NDI presents a consolidated report of public opinion research among young people in three countries of Central Europe: Hungary, Poland and Slovakia. This report includes polling, focus group research and analysis conducted earlier this year. NDI partnered with Political Capital (Hungary), the Institute of Public Affairs (Poland) and the Institute for Public Affairs (Slovakia) in conducting and analyzing the research.
The research findings offer complex views of youth sentiment:
- Young people in the three countries believe in democracy as a preferred system of governance, but despair over how democracy functions in reality, citing government corruption, fragmented parties and poor political representation. They eschew conventional forms of political activity, such as joining a political party, but are ready to take action on issues that affect them personally. They heavily rely on Facebook as a primary source of information, but do not use social media as the primary means for civic participation.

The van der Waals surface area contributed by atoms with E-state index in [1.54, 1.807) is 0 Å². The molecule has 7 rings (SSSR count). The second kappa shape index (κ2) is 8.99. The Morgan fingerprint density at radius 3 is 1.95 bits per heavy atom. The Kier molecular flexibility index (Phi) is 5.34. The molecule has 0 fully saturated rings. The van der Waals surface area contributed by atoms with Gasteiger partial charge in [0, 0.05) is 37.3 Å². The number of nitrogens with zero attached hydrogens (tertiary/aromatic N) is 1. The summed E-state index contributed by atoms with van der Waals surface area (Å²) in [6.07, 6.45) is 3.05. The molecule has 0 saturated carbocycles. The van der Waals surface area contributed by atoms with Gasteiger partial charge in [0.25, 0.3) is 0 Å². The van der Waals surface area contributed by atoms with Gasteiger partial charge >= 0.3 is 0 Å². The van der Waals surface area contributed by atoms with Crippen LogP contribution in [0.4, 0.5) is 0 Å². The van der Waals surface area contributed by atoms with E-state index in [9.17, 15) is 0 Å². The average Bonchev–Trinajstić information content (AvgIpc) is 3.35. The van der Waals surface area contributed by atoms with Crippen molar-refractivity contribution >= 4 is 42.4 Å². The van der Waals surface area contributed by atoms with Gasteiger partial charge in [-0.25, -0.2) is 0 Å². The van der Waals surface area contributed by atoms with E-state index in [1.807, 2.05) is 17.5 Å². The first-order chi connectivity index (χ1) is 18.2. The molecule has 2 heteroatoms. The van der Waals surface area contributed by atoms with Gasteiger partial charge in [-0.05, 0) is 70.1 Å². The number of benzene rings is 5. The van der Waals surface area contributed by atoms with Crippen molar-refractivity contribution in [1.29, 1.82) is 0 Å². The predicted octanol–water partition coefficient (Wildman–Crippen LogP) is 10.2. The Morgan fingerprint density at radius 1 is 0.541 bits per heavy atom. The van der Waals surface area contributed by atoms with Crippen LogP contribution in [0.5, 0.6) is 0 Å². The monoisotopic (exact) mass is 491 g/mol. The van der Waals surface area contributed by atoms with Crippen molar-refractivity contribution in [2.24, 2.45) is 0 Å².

- Young people see their identity as layered. Most view their national, local and European identities as complementary, not conflicting. Many, however, feel that they are “ second-tier” European Union (EU) citizens, not benefiting from the same standards as their western neighbors. Most are very proud of their country, its history and traditions, but do not define their national identity through religion or ethnicity. At the same time, young people dismiss immigrants to their countries as a negative presence.
- Youth are cognizant of disinformation and other challenges to genuine political discourse. They differ by country in attributing disinformation to the Kremlin. Young people applaud much of the social change brought about through membership in the EU, but a notable portion of them see the EU as a threat to national sovereignty, even while championing their own European identity.